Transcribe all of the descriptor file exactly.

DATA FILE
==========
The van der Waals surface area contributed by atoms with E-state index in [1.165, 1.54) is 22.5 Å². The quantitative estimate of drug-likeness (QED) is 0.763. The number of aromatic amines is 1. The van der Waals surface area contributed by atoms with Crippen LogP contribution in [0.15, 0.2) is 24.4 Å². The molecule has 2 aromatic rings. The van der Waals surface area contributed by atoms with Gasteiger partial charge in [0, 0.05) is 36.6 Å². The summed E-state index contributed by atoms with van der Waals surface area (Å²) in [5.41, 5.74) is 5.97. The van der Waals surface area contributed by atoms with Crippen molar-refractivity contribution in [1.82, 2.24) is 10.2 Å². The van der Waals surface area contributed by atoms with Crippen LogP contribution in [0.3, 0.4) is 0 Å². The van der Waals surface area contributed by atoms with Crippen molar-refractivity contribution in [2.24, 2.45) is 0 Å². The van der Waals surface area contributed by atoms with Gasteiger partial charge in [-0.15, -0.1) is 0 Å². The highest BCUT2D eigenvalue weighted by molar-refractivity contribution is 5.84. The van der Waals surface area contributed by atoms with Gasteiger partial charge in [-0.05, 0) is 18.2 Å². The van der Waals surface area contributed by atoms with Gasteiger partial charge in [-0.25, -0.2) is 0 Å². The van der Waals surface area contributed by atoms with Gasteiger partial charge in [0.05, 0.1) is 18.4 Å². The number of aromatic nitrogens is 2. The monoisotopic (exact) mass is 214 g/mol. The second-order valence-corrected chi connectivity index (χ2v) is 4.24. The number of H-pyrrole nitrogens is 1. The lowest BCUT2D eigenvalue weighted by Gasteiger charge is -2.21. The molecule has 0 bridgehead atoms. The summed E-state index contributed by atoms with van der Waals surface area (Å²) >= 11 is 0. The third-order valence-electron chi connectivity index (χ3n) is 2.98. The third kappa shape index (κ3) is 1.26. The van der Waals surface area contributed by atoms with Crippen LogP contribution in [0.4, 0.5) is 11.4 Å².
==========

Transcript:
The van der Waals surface area contributed by atoms with E-state index in [1.165, 1.54) is 22.5 Å². The quantitative estimate of drug-likeness (QED) is 0.763. The number of aromatic amines is 1. The van der Waals surface area contributed by atoms with Crippen LogP contribution in [0.15, 0.2) is 24.4 Å². The molecule has 2 aromatic rings. The van der Waals surface area contributed by atoms with Gasteiger partial charge in [0, 0.05) is 36.6 Å². The summed E-state index contributed by atoms with van der Waals surface area (Å²) in [5.41, 5.74) is 5.97. The van der Waals surface area contributed by atoms with Crippen molar-refractivity contribution in [1.82, 2.24) is 10.2 Å². The van der Waals surface area contributed by atoms with Crippen LogP contribution in [0.3, 0.4) is 0 Å². The van der Waals surface area contributed by atoms with Crippen molar-refractivity contribution in [2.24, 2.45) is 0 Å². The van der Waals surface area contributed by atoms with Gasteiger partial charge in [-0.15, -0.1) is 0 Å². The highest BCUT2D eigenvalue weighted by molar-refractivity contribution is 5.84. The van der Waals surface area contributed by atoms with Gasteiger partial charge in [-0.05, 0) is 18.2 Å². The van der Waals surface area contributed by atoms with Gasteiger partial charge in [-0.25, -0.2) is 0 Å². The van der Waals surface area contributed by atoms with Gasteiger partial charge in [0.05, 0.1) is 18.4 Å². The number of aromatic nitrogens is 2. The monoisotopic (exact) mass is 214 g/mol. The second-order valence-corrected chi connectivity index (χ2v) is 4.24. The number of H-pyrrole nitrogens is 1. The lowest BCUT2D eigenvalue weighted by Gasteiger charge is -2.21. The molecule has 0 bridgehead atoms. The summed E-state index contributed by atoms with van der Waals surface area (Å²) >= 11 is 0. The third-order valence-electron chi connectivity index (χ3n) is 2.98. The third kappa shape index (κ3) is 1.26. The van der Waals surface area contributed by atoms with Crippen LogP contribution in [0.4, 0.5) is 11.4 Å².